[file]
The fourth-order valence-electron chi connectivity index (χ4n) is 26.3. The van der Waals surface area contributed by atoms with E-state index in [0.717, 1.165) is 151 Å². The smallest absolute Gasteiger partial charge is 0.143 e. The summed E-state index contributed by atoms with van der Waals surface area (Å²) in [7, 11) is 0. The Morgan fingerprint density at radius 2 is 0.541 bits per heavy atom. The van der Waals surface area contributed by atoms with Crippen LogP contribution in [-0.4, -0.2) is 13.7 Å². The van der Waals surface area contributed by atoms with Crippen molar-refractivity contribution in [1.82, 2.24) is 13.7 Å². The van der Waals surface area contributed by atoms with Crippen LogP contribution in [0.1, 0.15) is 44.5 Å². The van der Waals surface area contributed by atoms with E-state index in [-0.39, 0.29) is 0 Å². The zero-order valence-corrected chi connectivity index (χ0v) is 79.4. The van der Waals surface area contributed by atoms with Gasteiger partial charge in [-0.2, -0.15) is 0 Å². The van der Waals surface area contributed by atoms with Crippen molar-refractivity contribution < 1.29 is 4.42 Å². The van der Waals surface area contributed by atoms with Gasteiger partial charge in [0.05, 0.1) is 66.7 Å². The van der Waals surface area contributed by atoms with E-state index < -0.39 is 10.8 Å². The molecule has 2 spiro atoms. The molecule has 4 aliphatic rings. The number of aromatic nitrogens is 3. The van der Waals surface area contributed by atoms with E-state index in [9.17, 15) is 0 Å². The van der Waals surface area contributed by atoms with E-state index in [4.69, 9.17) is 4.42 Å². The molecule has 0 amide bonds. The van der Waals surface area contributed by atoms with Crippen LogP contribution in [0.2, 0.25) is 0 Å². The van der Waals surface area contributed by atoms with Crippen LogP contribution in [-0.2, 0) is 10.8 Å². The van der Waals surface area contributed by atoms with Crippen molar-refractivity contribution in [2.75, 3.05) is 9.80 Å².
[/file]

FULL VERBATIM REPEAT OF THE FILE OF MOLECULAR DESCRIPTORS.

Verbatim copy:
The fourth-order valence-electron chi connectivity index (χ4n) is 26.3. The van der Waals surface area contributed by atoms with E-state index in [0.717, 1.165) is 151 Å². The smallest absolute Gasteiger partial charge is 0.143 e. The summed E-state index contributed by atoms with van der Waals surface area (Å²) in [7, 11) is 0. The Morgan fingerprint density at radius 2 is 0.541 bits per heavy atom. The van der Waals surface area contributed by atoms with Crippen LogP contribution in [-0.4, -0.2) is 13.7 Å². The van der Waals surface area contributed by atoms with Crippen molar-refractivity contribution in [1.82, 2.24) is 13.7 Å². The van der Waals surface area contributed by atoms with Crippen LogP contribution in [0.1, 0.15) is 44.5 Å². The van der Waals surface area contributed by atoms with E-state index in [-0.39, 0.29) is 0 Å². The zero-order valence-corrected chi connectivity index (χ0v) is 79.4. The van der Waals surface area contributed by atoms with Gasteiger partial charge in [-0.2, -0.15) is 0 Å². The van der Waals surface area contributed by atoms with Crippen molar-refractivity contribution < 1.29 is 4.42 Å². The van der Waals surface area contributed by atoms with Gasteiger partial charge in [0.05, 0.1) is 66.7 Å². The van der Waals surface area contributed by atoms with E-state index < -0.39 is 10.8 Å². The molecule has 2 spiro atoms. The molecule has 4 aliphatic rings. The number of aromatic nitrogens is 3. The van der Waals surface area contributed by atoms with E-state index in [9.17, 15) is 0 Å². The van der Waals surface area contributed by atoms with E-state index in [4.69, 9.17) is 4.42 Å². The molecule has 0 amide bonds. The van der Waals surface area contributed by atoms with Crippen LogP contribution in [0.2, 0.25) is 0 Å². The van der Waals surface area contributed by atoms with Crippen LogP contribution in [-0.2, 0) is 10.8 Å². The van der Waals surface area contributed by atoms with Crippen molar-refractivity contribution in [2.75, 3.05) is 9.80 Å².